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J Vet Intern Med. 2003 Jan-Feb;17(1):28-32.

Congenital dilatation of the bile ducts (Caroli's disease) in young dogs.

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  • 1Department of Clinical Sciences of Companion Animals, Utrecht University, Utrecht, The Netherlands.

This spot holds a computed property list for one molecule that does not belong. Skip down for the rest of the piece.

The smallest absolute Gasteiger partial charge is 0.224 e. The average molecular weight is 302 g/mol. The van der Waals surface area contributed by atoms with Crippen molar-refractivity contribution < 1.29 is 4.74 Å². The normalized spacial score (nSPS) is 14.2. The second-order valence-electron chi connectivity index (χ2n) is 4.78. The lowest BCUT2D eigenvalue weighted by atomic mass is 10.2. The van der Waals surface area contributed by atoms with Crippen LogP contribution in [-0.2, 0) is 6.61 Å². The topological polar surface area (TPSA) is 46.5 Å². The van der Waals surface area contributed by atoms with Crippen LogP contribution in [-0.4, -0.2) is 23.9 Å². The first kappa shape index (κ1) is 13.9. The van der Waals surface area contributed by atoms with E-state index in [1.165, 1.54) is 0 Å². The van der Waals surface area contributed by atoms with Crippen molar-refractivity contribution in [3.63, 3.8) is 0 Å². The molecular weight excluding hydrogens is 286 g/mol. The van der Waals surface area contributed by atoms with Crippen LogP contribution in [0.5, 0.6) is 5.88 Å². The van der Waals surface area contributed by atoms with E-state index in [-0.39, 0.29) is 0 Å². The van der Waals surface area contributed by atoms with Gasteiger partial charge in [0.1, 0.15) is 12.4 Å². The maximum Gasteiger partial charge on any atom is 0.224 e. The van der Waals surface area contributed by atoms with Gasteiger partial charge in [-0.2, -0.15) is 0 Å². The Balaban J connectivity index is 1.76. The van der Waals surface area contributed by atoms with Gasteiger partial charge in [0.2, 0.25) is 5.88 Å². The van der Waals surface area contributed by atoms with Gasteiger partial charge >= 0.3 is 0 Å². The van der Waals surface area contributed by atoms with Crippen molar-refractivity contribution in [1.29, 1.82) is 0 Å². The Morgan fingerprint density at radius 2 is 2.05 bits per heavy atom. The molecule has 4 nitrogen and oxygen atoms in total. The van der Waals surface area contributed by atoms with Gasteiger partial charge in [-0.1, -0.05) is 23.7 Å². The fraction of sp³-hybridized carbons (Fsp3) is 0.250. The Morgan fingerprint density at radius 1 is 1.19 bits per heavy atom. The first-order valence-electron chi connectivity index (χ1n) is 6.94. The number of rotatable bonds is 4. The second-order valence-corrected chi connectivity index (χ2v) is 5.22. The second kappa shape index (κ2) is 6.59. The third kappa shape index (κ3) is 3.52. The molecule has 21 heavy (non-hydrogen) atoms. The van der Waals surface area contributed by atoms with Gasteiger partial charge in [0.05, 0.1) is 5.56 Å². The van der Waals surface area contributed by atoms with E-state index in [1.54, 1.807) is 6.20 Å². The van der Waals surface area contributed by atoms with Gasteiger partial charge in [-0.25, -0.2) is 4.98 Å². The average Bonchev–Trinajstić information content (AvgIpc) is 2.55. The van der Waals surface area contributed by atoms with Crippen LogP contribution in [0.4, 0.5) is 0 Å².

We describe 8 young dogs with congenital dilatation of the intra- and extrahepatic bile ducts and diffuse cystic kidney disease, compatible with Caroli's disease in humans. The dogs were referred between 1980 and 2000 because of chronic disease at an age of 6 months to 3 years. These dogs included 3 Collies, 2 Frisian Stabyhouns, 2 Jack Russell Terriers, and 1 mixed-breed dog. The most common signs were vomiting (6/6), polyuria and polydipsia (4/6), and anorexia (4/6). Ascites was a common finding (4/6). Clinicopathologic abnormalities were available for 6 dogs. All had increased plasma alkaline phosphatase activity and fasting bile acids: increased alanine aminotransferase activity and urea and creatinine concentrations were present in 50% of dogs. Ultrasound examination of the liver showed severely dilated bile ducts without evidence of obstruction, and calcification in all cases but 1. Postmortem examination revealed severe dilatation of the larger intra- and extrahepatic bile ducts. The common bile duct and gall bladder were normal, and the bile system was patent. The ducts contained a clear viscid fluid often with calcified material. Microscopically, marked portal fibrosis was present, often with abnormally structured dilated bile ducts lined with columnar or cuboid epithelium and regularly small calcifications. The lesion was complicated by ascending cholangitis in 1 dog. The kidneys showed marked cortical and medullary fibrosis with a diffuse radial cystic pattern; only slight renal fibrosis was found in the oldest dog. Seven dogs were euthanized without treatment; the oldest dog was alive and well 5 months after diagnosis and was maintained on a protein-restricted diet.

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